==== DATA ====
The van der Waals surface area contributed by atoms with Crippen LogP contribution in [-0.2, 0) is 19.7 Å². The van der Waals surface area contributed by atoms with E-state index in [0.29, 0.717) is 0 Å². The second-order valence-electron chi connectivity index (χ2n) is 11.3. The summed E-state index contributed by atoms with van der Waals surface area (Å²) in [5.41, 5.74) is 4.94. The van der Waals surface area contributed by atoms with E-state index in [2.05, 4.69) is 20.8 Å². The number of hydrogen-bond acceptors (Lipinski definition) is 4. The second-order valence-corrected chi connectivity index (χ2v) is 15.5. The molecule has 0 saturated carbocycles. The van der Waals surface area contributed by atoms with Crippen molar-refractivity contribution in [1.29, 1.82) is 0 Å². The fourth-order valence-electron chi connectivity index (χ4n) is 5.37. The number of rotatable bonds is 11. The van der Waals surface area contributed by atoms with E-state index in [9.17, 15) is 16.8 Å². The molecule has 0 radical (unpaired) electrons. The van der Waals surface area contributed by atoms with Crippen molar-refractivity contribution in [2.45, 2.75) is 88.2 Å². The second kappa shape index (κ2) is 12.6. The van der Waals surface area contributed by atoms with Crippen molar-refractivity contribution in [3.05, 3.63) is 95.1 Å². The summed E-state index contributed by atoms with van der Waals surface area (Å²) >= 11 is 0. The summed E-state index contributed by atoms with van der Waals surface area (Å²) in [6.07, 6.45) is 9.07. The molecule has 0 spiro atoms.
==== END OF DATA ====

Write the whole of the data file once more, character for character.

The van der Waals surface area contributed by atoms with Crippen LogP contribution in [-0.2, 0) is 19.7 Å². The van der Waals surface area contributed by atoms with E-state index in [0.29, 0.717) is 0 Å². The second-order valence-electron chi connectivity index (χ2n) is 11.3. The summed E-state index contributed by atoms with van der Waals surface area (Å²) in [5.41, 5.74) is 4.94. The van der Waals surface area contributed by atoms with E-state index in [2.05, 4.69) is 20.8 Å². The number of hydrogen-bond acceptors (Lipinski definition) is 4. The second-order valence-corrected chi connectivity index (χ2v) is 15.5. The molecule has 0 saturated carbocycles. The van der Waals surface area contributed by atoms with Crippen molar-refractivity contribution in [1.29, 1.82) is 0 Å². The fourth-order valence-electron chi connectivity index (χ4n) is 5.37. The number of rotatable bonds is 11. The van der Waals surface area contributed by atoms with E-state index in [9.17, 15) is 16.8 Å². The molecule has 0 radical (unpaired) electrons. The van der Waals surface area contributed by atoms with Crippen molar-refractivity contribution in [2.45, 2.75) is 88.2 Å². The second kappa shape index (κ2) is 12.6. The van der Waals surface area contributed by atoms with Crippen molar-refractivity contribution in [3.05, 3.63) is 95.1 Å². The summed E-state index contributed by atoms with van der Waals surface area (Å²) >= 11 is 0. The summed E-state index contributed by atoms with van der Waals surface area (Å²) in [6.07, 6.45) is 9.07. The molecule has 0 spiro atoms.